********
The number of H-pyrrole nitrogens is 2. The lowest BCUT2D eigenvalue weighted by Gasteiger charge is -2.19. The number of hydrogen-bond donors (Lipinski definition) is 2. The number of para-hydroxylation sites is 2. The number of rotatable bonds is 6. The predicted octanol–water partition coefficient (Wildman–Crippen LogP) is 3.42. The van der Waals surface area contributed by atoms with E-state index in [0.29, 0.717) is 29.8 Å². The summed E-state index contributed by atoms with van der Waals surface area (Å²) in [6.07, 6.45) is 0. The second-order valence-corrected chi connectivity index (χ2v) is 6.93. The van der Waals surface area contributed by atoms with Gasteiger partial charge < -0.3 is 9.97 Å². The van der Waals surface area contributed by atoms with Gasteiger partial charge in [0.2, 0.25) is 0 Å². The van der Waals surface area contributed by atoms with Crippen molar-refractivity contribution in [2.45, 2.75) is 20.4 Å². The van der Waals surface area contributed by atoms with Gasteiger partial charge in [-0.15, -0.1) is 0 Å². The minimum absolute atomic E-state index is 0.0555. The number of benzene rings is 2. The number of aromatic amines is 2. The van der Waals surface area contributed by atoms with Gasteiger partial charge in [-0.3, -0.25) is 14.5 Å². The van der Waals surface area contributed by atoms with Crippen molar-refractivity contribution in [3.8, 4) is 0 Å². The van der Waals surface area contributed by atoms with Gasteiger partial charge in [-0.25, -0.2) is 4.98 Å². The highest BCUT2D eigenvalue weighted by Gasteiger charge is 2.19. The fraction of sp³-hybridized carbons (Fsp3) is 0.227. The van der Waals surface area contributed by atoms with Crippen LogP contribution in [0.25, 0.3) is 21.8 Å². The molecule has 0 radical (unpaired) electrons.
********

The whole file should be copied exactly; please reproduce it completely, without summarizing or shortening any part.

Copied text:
The number of H-pyrrole nitrogens is 2. The lowest BCUT2D eigenvalue weighted by Gasteiger charge is -2.19. The number of hydrogen-bond donors (Lipinski definition) is 2. The number of para-hydroxylation sites is 2. The number of rotatable bonds is 6. The predicted octanol–water partition coefficient (Wildman–Crippen LogP) is 3.42. The van der Waals surface area contributed by atoms with E-state index in [0.29, 0.717) is 29.8 Å². The summed E-state index contributed by atoms with van der Waals surface area (Å²) in [6.07, 6.45) is 0. The second-order valence-corrected chi connectivity index (χ2v) is 6.93. The van der Waals surface area contributed by atoms with Gasteiger partial charge < -0.3 is 9.97 Å². The van der Waals surface area contributed by atoms with Gasteiger partial charge in [0.2, 0.25) is 0 Å². The van der Waals surface area contributed by atoms with Crippen molar-refractivity contribution in [2.45, 2.75) is 20.4 Å². The van der Waals surface area contributed by atoms with Gasteiger partial charge in [-0.15, -0.1) is 0 Å². The minimum absolute atomic E-state index is 0.0555. The number of benzene rings is 2. The number of aromatic amines is 2. The van der Waals surface area contributed by atoms with Gasteiger partial charge in [-0.3, -0.25) is 14.5 Å². The van der Waals surface area contributed by atoms with Crippen molar-refractivity contribution in [3.8, 4) is 0 Å². The van der Waals surface area contributed by atoms with Gasteiger partial charge in [-0.25, -0.2) is 4.98 Å². The highest BCUT2D eigenvalue weighted by Gasteiger charge is 2.19. The fraction of sp³-hybridized carbons (Fsp3) is 0.227. The van der Waals surface area contributed by atoms with Crippen LogP contribution in [0.25, 0.3) is 21.8 Å². The molecule has 0 radical (unpaired) electrons.